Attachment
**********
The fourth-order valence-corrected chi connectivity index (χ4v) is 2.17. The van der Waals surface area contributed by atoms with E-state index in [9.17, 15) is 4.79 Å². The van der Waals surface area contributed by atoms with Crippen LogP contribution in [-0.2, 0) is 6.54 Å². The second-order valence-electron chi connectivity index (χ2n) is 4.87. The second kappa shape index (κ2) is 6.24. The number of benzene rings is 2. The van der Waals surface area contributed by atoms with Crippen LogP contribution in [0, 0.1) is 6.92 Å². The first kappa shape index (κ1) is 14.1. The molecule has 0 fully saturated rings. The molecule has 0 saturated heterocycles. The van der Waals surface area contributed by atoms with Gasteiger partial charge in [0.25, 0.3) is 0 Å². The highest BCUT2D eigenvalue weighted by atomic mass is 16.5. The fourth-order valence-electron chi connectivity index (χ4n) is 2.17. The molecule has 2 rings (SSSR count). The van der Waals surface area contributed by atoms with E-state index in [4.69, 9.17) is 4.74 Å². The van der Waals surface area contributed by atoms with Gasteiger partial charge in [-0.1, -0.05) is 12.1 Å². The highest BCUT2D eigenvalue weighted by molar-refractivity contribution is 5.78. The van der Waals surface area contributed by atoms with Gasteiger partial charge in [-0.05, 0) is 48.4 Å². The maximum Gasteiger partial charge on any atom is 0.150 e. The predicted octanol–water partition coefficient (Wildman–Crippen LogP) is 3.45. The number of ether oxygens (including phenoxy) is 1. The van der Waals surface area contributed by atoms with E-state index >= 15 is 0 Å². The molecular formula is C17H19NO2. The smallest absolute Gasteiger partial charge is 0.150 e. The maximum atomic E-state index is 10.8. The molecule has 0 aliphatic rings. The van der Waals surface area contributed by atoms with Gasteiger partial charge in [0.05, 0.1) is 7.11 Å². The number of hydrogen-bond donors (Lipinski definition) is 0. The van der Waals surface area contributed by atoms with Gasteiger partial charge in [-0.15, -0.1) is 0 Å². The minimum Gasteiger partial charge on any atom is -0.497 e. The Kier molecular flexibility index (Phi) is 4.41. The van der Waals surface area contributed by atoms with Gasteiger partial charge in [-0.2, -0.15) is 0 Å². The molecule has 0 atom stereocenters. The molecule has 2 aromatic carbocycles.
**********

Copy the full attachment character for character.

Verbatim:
The fourth-order valence-corrected chi connectivity index (χ4v) is 2.17. The van der Waals surface area contributed by atoms with E-state index in [9.17, 15) is 4.79 Å². The van der Waals surface area contributed by atoms with Crippen LogP contribution in [-0.2, 0) is 6.54 Å². The second-order valence-electron chi connectivity index (χ2n) is 4.87. The second kappa shape index (κ2) is 6.24. The number of benzene rings is 2. The van der Waals surface area contributed by atoms with Crippen LogP contribution in [0, 0.1) is 6.92 Å². The first kappa shape index (κ1) is 14.1. The molecule has 0 fully saturated rings. The molecule has 0 saturated heterocycles. The van der Waals surface area contributed by atoms with Gasteiger partial charge in [0.25, 0.3) is 0 Å². The highest BCUT2D eigenvalue weighted by atomic mass is 16.5. The fourth-order valence-electron chi connectivity index (χ4n) is 2.17. The molecule has 2 rings (SSSR count). The van der Waals surface area contributed by atoms with E-state index in [4.69, 9.17) is 4.74 Å². The van der Waals surface area contributed by atoms with Gasteiger partial charge in [-0.1, -0.05) is 12.1 Å². The highest BCUT2D eigenvalue weighted by molar-refractivity contribution is 5.78. The van der Waals surface area contributed by atoms with Gasteiger partial charge in [-0.05, 0) is 48.4 Å². The maximum Gasteiger partial charge on any atom is 0.150 e. The predicted octanol–water partition coefficient (Wildman–Crippen LogP) is 3.45. The number of ether oxygens (including phenoxy) is 1. The van der Waals surface area contributed by atoms with E-state index >= 15 is 0 Å². The molecular formula is C17H19NO2. The smallest absolute Gasteiger partial charge is 0.150 e. The maximum atomic E-state index is 10.8. The molecule has 0 aliphatic rings. The van der Waals surface area contributed by atoms with Gasteiger partial charge in [0.05, 0.1) is 7.11 Å². The number of hydrogen-bond donors (Lipinski definition) is 0. The van der Waals surface area contributed by atoms with Gasteiger partial charge in [-0.15, -0.1) is 0 Å². The minimum Gasteiger partial charge on any atom is -0.497 e. The Kier molecular flexibility index (Phi) is 4.41. The van der Waals surface area contributed by atoms with Gasteiger partial charge in [-0.2, -0.15) is 0 Å². The molecule has 0 atom stereocenters. The molecule has 2 aromatic carbocycles.